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Glutaryl-CoA type 2

Multiple acyl CoA-dehydrogenase deficiency (MADD), or glutaric acidemia type II, is an alteration of the oxidation of fatty acids and amino acids.

It is a clinically heterogeneous disorder with severe neonatal-onset presentation which includes metabolic acidosis, cardiomyopathy and hepatopathy, or cases of mild childhood or adulthood disease such as episodic metabolic decompensations, muscle weakness and respiratory failure.

The prevalence is estimated at 1/200,000 births, with large variations between countries and ethnicities.
Patients with MADD are grouped into three broad clinical phenotypes:

1) Neonatal onset with congenital anomalies. Premature infants with severe non-ketosis hypoglycemia, hypotonia, hepatomegaly and severe metabolic acidosis with the onset of the symptoms within the first 24 hours of life, which can lead to death during the first week of life.

2) Neonatal onset without abnormalities (phenotypes 1 and 2 are referred to as MADD-severe [S]). Symptoms of hypotonia, tachypnea, hepatomegaly, metabolic acidosis and hypocetosis hypoglycemia during the first 24-48 hours.

Severe cardiomyopathy is usually the cause of death during the first weeks of life.

3) Mild and/or late onset (MADD-mild [M]). Wide range of symptoms from vomiting, metabolic acidosis and hypocetosis hypoglycemia during the first months, to acute pseudo-Reye syndrome with ketoacidosis and lipid storage myopathy during adolescence or adulthood.

The neonatal screening program is available in some countries.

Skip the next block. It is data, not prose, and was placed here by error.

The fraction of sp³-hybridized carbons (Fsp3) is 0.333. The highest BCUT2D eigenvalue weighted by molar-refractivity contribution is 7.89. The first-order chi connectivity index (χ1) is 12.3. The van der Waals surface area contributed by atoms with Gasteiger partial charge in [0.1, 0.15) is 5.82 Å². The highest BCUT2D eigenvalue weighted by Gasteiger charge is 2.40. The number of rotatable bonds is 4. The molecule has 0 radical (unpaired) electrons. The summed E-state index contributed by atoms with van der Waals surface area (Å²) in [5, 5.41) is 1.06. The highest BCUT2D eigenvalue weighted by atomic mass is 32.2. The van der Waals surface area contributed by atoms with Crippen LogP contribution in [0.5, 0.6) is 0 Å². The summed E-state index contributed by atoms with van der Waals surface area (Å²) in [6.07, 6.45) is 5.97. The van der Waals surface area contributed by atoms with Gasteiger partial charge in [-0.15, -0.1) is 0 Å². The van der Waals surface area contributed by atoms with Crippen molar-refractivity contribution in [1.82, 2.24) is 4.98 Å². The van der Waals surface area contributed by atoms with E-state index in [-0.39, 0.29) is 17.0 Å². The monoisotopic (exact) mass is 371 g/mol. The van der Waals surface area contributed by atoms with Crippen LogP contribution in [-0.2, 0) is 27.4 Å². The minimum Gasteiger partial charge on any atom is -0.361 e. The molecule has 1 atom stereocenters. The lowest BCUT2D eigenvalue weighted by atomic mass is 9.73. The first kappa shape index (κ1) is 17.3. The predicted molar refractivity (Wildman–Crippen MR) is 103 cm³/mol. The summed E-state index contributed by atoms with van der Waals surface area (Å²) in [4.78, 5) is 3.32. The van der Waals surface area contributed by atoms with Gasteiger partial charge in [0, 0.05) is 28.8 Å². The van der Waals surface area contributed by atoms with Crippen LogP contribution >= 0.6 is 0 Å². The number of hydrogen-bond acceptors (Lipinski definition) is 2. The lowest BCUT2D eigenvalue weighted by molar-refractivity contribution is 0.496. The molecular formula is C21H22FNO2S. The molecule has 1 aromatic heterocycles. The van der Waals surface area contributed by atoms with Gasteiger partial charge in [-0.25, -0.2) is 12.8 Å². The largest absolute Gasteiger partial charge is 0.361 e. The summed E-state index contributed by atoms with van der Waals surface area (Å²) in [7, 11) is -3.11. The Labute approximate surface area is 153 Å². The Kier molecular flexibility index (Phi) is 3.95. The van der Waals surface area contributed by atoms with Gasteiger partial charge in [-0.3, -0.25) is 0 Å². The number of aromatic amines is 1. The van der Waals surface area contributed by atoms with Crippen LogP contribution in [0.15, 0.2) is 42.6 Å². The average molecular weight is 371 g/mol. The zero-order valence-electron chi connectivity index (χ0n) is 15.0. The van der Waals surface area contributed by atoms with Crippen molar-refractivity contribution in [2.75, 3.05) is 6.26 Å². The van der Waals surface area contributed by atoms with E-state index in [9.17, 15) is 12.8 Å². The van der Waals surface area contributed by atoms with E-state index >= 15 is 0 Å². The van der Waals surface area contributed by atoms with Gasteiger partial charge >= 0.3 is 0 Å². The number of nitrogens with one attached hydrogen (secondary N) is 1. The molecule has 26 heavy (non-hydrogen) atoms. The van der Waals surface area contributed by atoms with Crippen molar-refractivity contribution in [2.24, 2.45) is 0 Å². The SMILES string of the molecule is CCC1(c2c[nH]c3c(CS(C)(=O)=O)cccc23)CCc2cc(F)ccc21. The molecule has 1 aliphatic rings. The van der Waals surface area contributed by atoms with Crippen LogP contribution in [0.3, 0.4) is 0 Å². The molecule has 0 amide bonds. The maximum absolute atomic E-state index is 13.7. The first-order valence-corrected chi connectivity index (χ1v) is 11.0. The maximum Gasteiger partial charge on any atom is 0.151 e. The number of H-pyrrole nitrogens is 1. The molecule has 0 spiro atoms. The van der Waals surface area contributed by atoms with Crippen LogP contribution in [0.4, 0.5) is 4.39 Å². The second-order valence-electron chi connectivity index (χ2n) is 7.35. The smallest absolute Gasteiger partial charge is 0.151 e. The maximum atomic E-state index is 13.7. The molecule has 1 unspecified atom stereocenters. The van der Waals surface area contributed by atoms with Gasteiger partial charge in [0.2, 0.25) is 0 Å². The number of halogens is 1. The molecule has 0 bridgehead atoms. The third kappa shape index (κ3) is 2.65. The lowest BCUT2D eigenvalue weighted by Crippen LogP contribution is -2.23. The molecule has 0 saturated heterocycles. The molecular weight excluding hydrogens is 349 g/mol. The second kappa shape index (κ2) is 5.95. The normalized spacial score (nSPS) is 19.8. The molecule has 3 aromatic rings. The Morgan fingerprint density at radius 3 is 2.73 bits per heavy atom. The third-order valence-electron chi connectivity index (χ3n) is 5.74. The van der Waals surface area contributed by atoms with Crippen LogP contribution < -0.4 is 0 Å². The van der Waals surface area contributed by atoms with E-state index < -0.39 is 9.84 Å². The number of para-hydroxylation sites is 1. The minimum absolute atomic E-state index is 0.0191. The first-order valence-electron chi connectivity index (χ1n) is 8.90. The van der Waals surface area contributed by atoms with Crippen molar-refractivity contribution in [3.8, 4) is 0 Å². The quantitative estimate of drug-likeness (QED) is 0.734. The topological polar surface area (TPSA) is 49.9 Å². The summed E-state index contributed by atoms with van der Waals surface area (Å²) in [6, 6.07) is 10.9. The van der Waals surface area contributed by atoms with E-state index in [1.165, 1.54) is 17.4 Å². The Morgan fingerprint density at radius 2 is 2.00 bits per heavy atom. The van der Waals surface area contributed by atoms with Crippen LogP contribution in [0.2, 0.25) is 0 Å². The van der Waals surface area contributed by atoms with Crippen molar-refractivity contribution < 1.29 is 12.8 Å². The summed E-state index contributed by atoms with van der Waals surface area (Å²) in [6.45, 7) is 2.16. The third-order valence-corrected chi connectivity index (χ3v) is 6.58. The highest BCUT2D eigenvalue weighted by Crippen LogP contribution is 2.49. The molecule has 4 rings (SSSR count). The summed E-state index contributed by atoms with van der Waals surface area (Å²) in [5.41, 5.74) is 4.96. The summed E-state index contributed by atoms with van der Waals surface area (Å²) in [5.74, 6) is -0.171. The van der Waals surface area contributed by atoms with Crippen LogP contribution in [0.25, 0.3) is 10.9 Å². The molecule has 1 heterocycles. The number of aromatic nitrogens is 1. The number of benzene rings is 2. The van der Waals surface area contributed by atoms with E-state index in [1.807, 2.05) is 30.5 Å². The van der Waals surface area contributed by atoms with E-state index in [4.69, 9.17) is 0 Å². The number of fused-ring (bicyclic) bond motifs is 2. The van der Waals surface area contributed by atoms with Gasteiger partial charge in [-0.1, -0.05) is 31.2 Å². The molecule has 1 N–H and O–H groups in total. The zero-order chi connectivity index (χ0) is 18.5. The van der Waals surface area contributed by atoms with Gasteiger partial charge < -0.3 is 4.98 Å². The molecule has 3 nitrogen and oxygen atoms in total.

The analysis of organic acids in urine shows an increase in various combinations of dicarboxylic acids, glutaric acid, ethylmalonic acid, 2-hydroxyglutarate and glycine conjugates. An increase in C4-C18 acylcarnitins is observed in blood, although patients may have a severe decrease in carnitine, which may limit the extent of these abnormalities. In fibroblasts, the oxidative flow of fatty acids and the analysis of acylcarnitine after incubation with palmitic acid are usually abnormal.

Diagnostic confirmation is obtained by analyzing the mutations. MADD is caused by mutations in the ETFA (15q23-q25), ETFB (19q13.3-q13.4) and ETFDH (4q32-q35) genes, which code for the alpha and beta subunits of electronic transfer flavoprotein (ETF) and the ETF-coenzyme Q-oxidoreductase. The dysfunction of any of these two flavoproteins causes the alteration of the oxidation of fatty acids.

Genetic counseling is recommended. It is possible to make a prenatal diagnosis when two pathogenic mutations have been identified in the family. MADD is inherited as an autosomal recessive character.

MADD-S is invariably lethal. Milder phenotypes have a better prognosis.